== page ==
After we arrived, we hung around the campsite setting up camp and catching up on sleep from the relaxing but not totally comfortable bus ride. After a while, we walked into town and walked along the very touristy streets. We looked in some shops and found that they sell pets in jars in Iguazu!

Also, we heard lots of Portuguese because the majority of travelers there were from Brazil. It was fun to listen and try to imitate them although we weren’t very good. Mike likened Portuguese to speaking like you're a deaf-mute; this horrible yet hilarious comparison entertaine
d us the rest of the weekend! Then we discovered this hot spot where there were stands selling olives, cheeses, meats, and all kinds of yummys. We sampled a bunch of delicious olives in various oils and stuffed with all kinds of good things. Then we saw people sitting and eating small platters of meat, cheese, olives, and wine or beer.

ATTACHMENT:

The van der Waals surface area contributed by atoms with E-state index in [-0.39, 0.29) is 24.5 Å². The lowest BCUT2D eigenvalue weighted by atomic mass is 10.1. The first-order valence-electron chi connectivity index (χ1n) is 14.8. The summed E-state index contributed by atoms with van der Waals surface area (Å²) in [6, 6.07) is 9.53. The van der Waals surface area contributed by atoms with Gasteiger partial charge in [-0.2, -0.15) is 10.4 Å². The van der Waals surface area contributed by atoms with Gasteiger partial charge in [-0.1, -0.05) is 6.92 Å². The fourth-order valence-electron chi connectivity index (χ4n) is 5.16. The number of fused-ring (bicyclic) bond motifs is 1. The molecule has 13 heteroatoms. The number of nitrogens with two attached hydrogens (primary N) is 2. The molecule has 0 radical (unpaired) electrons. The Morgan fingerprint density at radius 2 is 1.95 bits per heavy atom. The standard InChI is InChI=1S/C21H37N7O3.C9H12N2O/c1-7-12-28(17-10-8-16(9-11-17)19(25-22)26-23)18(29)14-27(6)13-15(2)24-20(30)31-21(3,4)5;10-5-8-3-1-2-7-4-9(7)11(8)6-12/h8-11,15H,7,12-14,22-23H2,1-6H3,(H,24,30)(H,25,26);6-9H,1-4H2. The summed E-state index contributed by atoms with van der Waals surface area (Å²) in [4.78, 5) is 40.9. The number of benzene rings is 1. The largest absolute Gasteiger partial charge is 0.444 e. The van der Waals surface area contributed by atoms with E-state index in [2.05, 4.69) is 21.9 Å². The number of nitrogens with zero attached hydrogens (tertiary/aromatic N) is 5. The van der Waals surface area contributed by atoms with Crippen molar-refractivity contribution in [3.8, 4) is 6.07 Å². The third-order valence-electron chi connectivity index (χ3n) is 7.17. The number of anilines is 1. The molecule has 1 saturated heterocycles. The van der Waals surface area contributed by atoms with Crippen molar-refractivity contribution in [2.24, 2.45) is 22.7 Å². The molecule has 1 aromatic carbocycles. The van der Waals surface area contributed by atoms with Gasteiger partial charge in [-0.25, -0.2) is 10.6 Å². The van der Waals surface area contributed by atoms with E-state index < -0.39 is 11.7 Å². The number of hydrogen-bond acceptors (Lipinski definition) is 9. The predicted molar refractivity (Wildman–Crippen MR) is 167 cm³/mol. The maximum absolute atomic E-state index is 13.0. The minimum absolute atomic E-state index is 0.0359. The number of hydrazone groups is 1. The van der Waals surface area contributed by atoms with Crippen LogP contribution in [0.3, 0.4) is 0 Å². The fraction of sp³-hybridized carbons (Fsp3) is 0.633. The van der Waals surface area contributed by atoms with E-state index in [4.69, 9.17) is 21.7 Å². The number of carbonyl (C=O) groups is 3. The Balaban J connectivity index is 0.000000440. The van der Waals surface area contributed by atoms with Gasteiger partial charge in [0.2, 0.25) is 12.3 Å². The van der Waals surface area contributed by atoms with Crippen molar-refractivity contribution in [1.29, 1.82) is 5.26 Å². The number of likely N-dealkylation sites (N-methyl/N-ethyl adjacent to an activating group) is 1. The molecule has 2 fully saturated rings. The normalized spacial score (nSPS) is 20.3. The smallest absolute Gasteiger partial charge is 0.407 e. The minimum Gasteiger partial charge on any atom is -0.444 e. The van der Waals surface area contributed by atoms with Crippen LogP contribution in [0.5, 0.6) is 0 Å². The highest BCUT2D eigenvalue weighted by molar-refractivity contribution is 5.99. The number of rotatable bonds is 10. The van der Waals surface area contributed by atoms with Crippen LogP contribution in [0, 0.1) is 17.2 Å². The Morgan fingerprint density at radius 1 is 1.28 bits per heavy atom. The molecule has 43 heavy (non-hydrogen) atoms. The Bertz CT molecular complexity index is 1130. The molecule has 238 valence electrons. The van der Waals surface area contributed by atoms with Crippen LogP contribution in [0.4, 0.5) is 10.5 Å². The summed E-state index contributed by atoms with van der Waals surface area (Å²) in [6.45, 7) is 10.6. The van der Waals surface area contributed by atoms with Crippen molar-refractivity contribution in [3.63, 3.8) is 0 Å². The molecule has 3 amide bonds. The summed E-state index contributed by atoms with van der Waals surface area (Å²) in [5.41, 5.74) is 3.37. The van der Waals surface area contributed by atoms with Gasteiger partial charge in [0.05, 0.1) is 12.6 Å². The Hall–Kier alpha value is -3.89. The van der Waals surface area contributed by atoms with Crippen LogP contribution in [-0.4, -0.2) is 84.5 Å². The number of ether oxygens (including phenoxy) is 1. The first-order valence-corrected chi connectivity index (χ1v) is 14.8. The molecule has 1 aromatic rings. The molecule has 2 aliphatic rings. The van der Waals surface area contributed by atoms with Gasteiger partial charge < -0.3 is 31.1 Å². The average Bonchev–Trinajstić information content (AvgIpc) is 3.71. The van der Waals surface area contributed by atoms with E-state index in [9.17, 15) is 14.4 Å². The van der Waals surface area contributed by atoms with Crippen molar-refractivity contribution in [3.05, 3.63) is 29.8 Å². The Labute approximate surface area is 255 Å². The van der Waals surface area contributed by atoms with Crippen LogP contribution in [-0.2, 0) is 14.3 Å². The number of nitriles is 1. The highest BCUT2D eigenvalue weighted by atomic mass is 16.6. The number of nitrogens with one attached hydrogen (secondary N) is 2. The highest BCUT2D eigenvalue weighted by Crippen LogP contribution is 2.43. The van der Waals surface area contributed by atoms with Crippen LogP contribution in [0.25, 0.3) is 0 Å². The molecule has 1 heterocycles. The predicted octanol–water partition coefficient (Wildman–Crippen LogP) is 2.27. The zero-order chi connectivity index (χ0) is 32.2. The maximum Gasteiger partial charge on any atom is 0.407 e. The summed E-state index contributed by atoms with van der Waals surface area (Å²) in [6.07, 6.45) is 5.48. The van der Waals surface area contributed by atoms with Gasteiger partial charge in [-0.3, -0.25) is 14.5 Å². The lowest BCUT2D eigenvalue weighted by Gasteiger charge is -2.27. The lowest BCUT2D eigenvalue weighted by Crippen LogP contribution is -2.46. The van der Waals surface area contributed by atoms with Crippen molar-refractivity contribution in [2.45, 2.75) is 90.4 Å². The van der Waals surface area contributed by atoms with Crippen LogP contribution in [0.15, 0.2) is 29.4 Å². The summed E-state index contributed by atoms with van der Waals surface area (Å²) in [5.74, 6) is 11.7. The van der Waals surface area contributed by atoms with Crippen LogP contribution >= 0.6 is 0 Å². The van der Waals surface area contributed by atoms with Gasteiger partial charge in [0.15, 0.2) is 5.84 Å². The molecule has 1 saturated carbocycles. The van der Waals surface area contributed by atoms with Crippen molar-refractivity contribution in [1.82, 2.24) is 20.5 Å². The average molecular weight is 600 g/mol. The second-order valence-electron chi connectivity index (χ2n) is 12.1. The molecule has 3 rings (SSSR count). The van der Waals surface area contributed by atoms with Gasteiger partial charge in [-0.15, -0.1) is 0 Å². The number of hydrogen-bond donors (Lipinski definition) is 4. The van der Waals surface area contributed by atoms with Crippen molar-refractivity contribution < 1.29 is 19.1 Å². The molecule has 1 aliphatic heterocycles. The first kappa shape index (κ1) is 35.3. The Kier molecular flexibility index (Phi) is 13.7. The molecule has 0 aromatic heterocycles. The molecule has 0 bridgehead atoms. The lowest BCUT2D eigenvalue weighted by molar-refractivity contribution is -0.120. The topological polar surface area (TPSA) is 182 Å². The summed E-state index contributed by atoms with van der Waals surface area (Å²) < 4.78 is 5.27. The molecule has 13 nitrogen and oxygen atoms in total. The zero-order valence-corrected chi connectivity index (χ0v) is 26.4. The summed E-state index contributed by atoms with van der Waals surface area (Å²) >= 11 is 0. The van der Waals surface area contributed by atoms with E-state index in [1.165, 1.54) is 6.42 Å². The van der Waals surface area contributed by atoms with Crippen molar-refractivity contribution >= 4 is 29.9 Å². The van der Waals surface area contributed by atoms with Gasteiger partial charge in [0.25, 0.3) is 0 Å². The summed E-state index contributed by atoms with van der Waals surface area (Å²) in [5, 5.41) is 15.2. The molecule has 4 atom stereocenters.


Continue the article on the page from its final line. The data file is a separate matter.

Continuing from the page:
We saw one particular hot spot and tried to sit where everyone else was but ended up at a table next to the happening spot. It had much less charm and no other clients. Plus the waitress didn’t speak Spanish very well and got our order wrong. We stuck with her out of pity but watched all the other tables across from us enjoying their meals and chatting away in Portuguese. It was like we were exiled from the cool kids table from Brazil to the nerds in Paraguay. So sad! After our dinner/snack we walked back and Mike got some cheap ice cream at a cute shop. We headed to bed early so we could get up and head to the falls because the busloads of jubilados and Americans.